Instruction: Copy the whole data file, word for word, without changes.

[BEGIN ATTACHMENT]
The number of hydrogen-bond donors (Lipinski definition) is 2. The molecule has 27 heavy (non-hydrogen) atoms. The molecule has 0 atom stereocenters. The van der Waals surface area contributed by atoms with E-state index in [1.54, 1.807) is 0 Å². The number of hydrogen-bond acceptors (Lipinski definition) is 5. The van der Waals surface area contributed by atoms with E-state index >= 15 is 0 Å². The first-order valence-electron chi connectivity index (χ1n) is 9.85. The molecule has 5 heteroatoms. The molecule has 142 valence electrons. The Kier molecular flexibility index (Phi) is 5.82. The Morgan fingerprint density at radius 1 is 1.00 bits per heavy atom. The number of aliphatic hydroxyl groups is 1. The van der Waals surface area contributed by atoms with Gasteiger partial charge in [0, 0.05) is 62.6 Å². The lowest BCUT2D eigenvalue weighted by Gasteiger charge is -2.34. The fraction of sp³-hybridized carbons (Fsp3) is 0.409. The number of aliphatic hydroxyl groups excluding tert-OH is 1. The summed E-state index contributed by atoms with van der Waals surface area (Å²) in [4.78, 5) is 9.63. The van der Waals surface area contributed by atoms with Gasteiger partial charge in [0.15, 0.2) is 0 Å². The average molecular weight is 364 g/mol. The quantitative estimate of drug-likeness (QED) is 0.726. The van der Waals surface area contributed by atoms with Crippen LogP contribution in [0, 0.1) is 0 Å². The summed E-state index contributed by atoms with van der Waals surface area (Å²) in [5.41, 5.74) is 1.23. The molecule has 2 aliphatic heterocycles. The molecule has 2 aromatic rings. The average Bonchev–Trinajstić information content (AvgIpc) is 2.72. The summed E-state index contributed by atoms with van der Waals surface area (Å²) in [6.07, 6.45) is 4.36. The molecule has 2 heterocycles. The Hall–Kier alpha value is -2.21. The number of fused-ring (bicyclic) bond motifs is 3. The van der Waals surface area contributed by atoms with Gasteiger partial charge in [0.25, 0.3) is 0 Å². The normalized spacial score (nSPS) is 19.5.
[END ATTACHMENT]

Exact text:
The number of hydrogen-bond donors (Lipinski definition) is 2. The molecule has 27 heavy (non-hydrogen) atoms. The molecule has 0 atom stereocenters. The van der Waals surface area contributed by atoms with E-state index in [1.54, 1.807) is 0 Å². The number of hydrogen-bond acceptors (Lipinski definition) is 5. The van der Waals surface area contributed by atoms with E-state index >= 15 is 0 Å². The first-order valence-electron chi connectivity index (χ1n) is 9.85. The molecule has 5 heteroatoms. The molecule has 142 valence electrons. The Kier molecular flexibility index (Phi) is 5.82. The Morgan fingerprint density at radius 1 is 1.00 bits per heavy atom. The number of aliphatic hydroxyl groups is 1. The van der Waals surface area contributed by atoms with Gasteiger partial charge in [0, 0.05) is 62.6 Å². The lowest BCUT2D eigenvalue weighted by Gasteiger charge is -2.34. The fraction of sp³-hybridized carbons (Fsp3) is 0.409. The number of aliphatic hydroxyl groups excluding tert-OH is 1. The summed E-state index contributed by atoms with van der Waals surface area (Å²) in [4.78, 5) is 9.63. The van der Waals surface area contributed by atoms with Gasteiger partial charge in [0.15, 0.2) is 0 Å². The average molecular weight is 364 g/mol. The quantitative estimate of drug-likeness (QED) is 0.726. The van der Waals surface area contributed by atoms with Crippen LogP contribution in [0, 0.1) is 0 Å². The summed E-state index contributed by atoms with van der Waals surface area (Å²) in [5.41, 5.74) is 1.23. The molecule has 2 aliphatic heterocycles. The molecule has 2 aromatic rings. The average Bonchev–Trinajstić information content (AvgIpc) is 2.72. The summed E-state index contributed by atoms with van der Waals surface area (Å²) in [6.07, 6.45) is 4.36. The molecule has 2 heterocycles. The Hall–Kier alpha value is -2.21. The number of fused-ring (bicyclic) bond motifs is 3. The van der Waals surface area contributed by atoms with Gasteiger partial charge in [0.25, 0.3) is 0 Å². The normalized spacial score (nSPS) is 19.5.